10/23/2006 01:36 pm ET Updated May 25, 2011

Andrew Kohut Interview

Andrew Kohut is the President of the Pew Research Center and arguably the
dean of the survey research profession. President of the Gallup
Organization from 1979 to 1989, Kohut recently received the highest honor of
the American Association of Public Opinion Research's highest honor, their
2005 Award for Exceptionally Distinguished Achievement. He spoke with's Mark Blumenthal last week about how the Pew Research
Centerwill measure voting intentions for the upcoming elections and
about the future of survey research.

Topic A - for just about everybody right now - is handicapping the races for control of the House and Senate. I'm sure our readers would be interested in your take. But I think perhaps of even greater interest would be what kinds of surveys and measures you are looking at and will be looking at over the coming weeks?

Well, we're going to do what we traditionally do in off-years and that is measure voting intentions for the House. Generally in off-years the pre-election polls do a pretty good job of estimating the popular vote for the House and we know that has a correspondence to the number of seats that each party has. In 1994 we were very fortunate that The Times Mirror Center, the center that preceded Pew, was among the first to say, "We've got a Republican plurality in the popular vote." We didn't have quite enough of a margin in the poll, even though the poll provided a very accurate estimate of the popular vote to flatly predict that Republicans would take over, but we described it as a high likelihood. We could have the same thing happen in this election. What I'm struggling with is that safe-seat redistricting has made the relationship between the popular vote and seats won by each party less than what it once was. And so we're going to have to try to make our estimates, taking into account the traditional relationship between seats and votes and how that relationship may have changed since the '90s Census was used to redistrict.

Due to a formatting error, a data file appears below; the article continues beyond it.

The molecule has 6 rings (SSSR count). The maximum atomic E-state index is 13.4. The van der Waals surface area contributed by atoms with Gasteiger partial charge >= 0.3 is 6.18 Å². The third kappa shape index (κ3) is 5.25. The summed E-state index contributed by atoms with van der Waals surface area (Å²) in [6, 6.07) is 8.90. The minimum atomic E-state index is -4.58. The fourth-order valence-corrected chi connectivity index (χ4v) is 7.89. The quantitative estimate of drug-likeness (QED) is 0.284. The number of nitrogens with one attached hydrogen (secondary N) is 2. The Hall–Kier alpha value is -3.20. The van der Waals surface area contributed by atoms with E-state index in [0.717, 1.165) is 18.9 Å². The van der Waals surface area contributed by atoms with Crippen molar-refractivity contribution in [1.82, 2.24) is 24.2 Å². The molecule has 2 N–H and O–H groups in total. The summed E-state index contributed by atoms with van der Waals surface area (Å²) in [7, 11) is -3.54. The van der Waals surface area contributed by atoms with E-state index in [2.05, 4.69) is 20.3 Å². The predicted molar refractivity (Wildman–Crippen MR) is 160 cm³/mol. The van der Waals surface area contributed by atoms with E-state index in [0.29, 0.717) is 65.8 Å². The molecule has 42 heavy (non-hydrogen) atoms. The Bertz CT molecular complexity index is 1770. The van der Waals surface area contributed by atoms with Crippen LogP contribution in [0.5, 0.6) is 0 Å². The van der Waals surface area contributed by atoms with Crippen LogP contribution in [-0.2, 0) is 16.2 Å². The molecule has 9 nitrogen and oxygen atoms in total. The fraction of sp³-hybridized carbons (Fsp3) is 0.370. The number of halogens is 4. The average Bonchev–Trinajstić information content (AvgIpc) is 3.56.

Will you be looking at any of the statewide surveys or congressional level surveys that are out in the public?

Well, I look at them just for the sake of trying to understand what else is going on out there, but what I learned from Paul Perry at the Gallup Organization was to not use ad-hoc judgments, but to focus on the survey measures that we use to estimate the size of the vote of the party or a candidate. So in the meantime we're concentrating on whether our turnout scale is working well, how the undecideds are likely to break, what the last minute trends are if any, and how stable are people's choices. Those are the things that are really most important to me. I'm not a handicapper, I'm a measurer. There's a difference.

Actually that's a perfect segue to another question I wanted to ask. Just before the 2004 election, as you well know, your final survey gave George Bush a three-point lead in the popular vote. And you did a projection in which you allocated the remaining six percent that were undecided about evenly and predicted a 51 to 48 Bush win, which turned out to be right on the nose exactly the way the popular vote broke. You wrote in that final report, "Pew's final survey suggests the remaining undecided vote may break only slightly in Kerry's favor." And I think you did a three-to-three allocation or something close to that. And I just wondered what you can tell us about the process you used to reach that conclusion then and what does it say about what you will do in the coming weeks?